Non­fic­tion

From Africa to Zion: The Shep­herd Boy Who Became Israel’s First Ethiopi­an-Born Journalist

  • From the Publisher
September 1, 2020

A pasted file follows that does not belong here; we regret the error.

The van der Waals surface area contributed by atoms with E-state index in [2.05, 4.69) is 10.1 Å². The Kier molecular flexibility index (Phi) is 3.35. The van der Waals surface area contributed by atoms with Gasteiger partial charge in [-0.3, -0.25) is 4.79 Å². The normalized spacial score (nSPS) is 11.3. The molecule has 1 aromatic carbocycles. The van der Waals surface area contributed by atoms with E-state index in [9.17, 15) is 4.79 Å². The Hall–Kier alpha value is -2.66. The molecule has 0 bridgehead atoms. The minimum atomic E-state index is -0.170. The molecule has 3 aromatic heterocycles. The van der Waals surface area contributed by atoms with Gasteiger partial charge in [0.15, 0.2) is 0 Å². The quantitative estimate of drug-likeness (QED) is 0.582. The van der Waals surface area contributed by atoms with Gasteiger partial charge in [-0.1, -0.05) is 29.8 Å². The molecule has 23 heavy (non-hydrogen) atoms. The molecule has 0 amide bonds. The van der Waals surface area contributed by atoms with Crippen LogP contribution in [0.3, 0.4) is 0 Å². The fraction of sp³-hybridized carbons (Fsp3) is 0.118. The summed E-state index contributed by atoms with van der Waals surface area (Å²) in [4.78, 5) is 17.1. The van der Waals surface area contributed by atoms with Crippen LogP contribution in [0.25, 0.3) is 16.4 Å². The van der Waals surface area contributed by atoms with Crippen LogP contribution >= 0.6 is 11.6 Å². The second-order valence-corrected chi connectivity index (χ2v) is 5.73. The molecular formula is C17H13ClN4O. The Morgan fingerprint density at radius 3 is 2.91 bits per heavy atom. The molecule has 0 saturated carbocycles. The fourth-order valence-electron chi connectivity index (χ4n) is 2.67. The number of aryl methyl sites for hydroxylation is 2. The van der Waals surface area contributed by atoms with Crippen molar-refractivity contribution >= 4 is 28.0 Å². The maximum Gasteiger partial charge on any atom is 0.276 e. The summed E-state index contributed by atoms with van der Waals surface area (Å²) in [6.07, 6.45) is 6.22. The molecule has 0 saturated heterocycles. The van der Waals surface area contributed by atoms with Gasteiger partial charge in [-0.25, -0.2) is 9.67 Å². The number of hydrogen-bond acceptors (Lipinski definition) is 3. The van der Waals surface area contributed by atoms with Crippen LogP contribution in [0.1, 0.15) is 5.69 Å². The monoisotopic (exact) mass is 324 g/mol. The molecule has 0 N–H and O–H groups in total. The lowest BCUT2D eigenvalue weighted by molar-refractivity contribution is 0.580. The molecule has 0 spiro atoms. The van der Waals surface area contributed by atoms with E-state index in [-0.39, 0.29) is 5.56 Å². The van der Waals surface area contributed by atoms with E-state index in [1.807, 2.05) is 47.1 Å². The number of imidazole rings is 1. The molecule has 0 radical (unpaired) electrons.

One night in July 1983, the inhab­i­tants of the vil­lage of Til­a­ma­do dis­ap­peared. Bare­foot and wear­ing tra­di­tion­al dress, the men and women, the chil­dren and the elder­ly, set out on a jour­ney they had dreamed about their whole lives: the jour­ney to Jerusalem. Lit­tle did they know what hor­rors wait­ed along the way and what ter­ri­ble price they would pay to ful­fill their dream. Join­ing this exo­dus was a young boy, Ade­no, the son of Yidege and Baze­to Abebe. The vil­lage had been his whole world. Before the age of eight, he was already run­ning around in the mead­ows as a shep­herd boy‚ and now, he was embark­ing on a trek with no end in sight. Thir­ty-six years lat­er, Dan­ny Ade­no Abebe’s jour­ney between Ethiopia and Jerusalem is still ongo­ing. The boy who grew up in a vil­lage north of Gondar and nev­er knew his own date of birth man­aged to over­come adver­si­ty to become the first Ethiopi­an-born sol­dier in IDF Army Radio and the first Ethiopi­an-Israeli jour­nal­ist. He worked for the Yediot Aharonot news­pa­per for years, filed hun­dreds of reports and inves­ti­ga­tions, and won pres­ti­gious prizes. But even today, as a father of four, Dan­ny is forced to con­front prej­u­dice and racism. In his book From Africa to Zion, Dan­ny reveals his fas­ci­nat­ing and won­der­ful life sto­ry and the sto­ries of the 16,000 Ethiopi­an Jews who immi­grat­ed to Israel in Oper­a­tion Moses and of the thou­sands who died on the way. He describes his child­hood in a mud shack with­out water or elec­tric­i­ty, the gru­el­ing trek by foot to Sudan, the hor­rors in the Um Raqu­ba Refugee Camp, his first days at an immi­grant absorp­tion cen­ter in Arad, and his time at a reli­gious board­ing school, where Israel sent many Ethiopi­an immi­grant chil­dren. He describes falling in love with the writ­ten word and grap­pling as a jour­nal­ist with the real­i­ty he cov­ered: the Blood Dona­tions Scan­dal, police vio­lence, and the cold shoul­der of the rab­binic estab­lish­ment. He also writes about his vis­its to his native vil­lage‚ once with his wife Avi­va and their chil­dren, and once again while writ­ing this book‚ and about his two-year ser­vice as an emis­sary to the local Jew­ish com­mu­ni­ty in South Africa. Through­out, he reveals him­self to be an extreme­ly tal­ent­ed and sen­si­tive writer with a sharp and wit­ty sense of humor. From Africa to Zion is an extra­or­di­nary life sto­ry, but above all‚ it is a sto­ry about peo­ple, about love, and about the impor­tance of fam­i­ly, regard­less of skin col­or or eth­nic­i­ty. This is the Ethiopi­an Israeli mem­oir we’ve been wait­ing for. Dan­ny Ade­no Abebe tells us the truth, in all its painful com­plex­i­ty, about the Ethiopi­an expe­ri­ence in Israel. No Jew­ish com­mu­ni­ty paid a high­er price on the road to Zion than Ethiopi­an Jews; none has been received more grudg­ing­ly by Israeli soci­ety. By turns beau­ti­ful, ago­niz­ing, inspir­ing, and hope­ful, this is an essen­tial book for under­stand­ing Israel today.

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